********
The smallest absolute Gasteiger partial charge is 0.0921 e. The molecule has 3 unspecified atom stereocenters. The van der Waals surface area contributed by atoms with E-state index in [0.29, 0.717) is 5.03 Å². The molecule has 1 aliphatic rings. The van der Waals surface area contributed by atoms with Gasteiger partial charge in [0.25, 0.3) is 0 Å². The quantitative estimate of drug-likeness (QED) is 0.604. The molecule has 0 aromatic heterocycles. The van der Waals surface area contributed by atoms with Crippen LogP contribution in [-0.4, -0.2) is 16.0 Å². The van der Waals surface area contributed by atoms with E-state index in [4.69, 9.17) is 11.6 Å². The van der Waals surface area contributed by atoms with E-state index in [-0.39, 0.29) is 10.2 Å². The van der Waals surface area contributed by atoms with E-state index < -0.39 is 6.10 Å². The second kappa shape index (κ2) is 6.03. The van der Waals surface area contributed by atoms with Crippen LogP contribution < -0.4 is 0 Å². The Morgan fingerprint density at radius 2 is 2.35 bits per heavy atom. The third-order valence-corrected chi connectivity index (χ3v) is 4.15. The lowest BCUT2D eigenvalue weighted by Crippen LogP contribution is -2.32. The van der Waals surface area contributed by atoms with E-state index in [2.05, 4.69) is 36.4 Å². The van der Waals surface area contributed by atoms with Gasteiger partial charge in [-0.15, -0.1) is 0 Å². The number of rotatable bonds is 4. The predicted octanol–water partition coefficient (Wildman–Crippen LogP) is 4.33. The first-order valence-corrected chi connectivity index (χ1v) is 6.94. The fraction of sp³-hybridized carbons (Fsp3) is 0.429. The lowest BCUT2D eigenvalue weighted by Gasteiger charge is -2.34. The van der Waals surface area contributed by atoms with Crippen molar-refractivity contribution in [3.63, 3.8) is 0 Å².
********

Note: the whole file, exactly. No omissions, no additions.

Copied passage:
The smallest absolute Gasteiger partial charge is 0.0921 e. The molecule has 3 unspecified atom stereocenters. The van der Waals surface area contributed by atoms with E-state index in [0.29, 0.717) is 5.03 Å². The molecule has 1 aliphatic rings. The van der Waals surface area contributed by atoms with Gasteiger partial charge in [0.25, 0.3) is 0 Å². The quantitative estimate of drug-likeness (QED) is 0.604. The molecule has 0 aromatic heterocycles. The van der Waals surface area contributed by atoms with Crippen LogP contribution in [-0.4, -0.2) is 16.0 Å². The van der Waals surface area contributed by atoms with E-state index in [4.69, 9.17) is 11.6 Å². The van der Waals surface area contributed by atoms with E-state index in [-0.39, 0.29) is 10.2 Å². The van der Waals surface area contributed by atoms with E-state index < -0.39 is 6.10 Å². The second kappa shape index (κ2) is 6.03. The van der Waals surface area contributed by atoms with Crippen LogP contribution < -0.4 is 0 Å². The Morgan fingerprint density at radius 2 is 2.35 bits per heavy atom. The third-order valence-corrected chi connectivity index (χ3v) is 4.15. The lowest BCUT2D eigenvalue weighted by Crippen LogP contribution is -2.32. The van der Waals surface area contributed by atoms with E-state index in [2.05, 4.69) is 36.4 Å². The van der Waals surface area contributed by atoms with Gasteiger partial charge in [-0.15, -0.1) is 0 Å². The number of rotatable bonds is 4. The predicted octanol–water partition coefficient (Wildman–Crippen LogP) is 4.33. The first-order valence-corrected chi connectivity index (χ1v) is 6.94. The fraction of sp³-hybridized carbons (Fsp3) is 0.429. The lowest BCUT2D eigenvalue weighted by Gasteiger charge is -2.34. The van der Waals surface area contributed by atoms with Crippen molar-refractivity contribution in [3.63, 3.8) is 0 Å².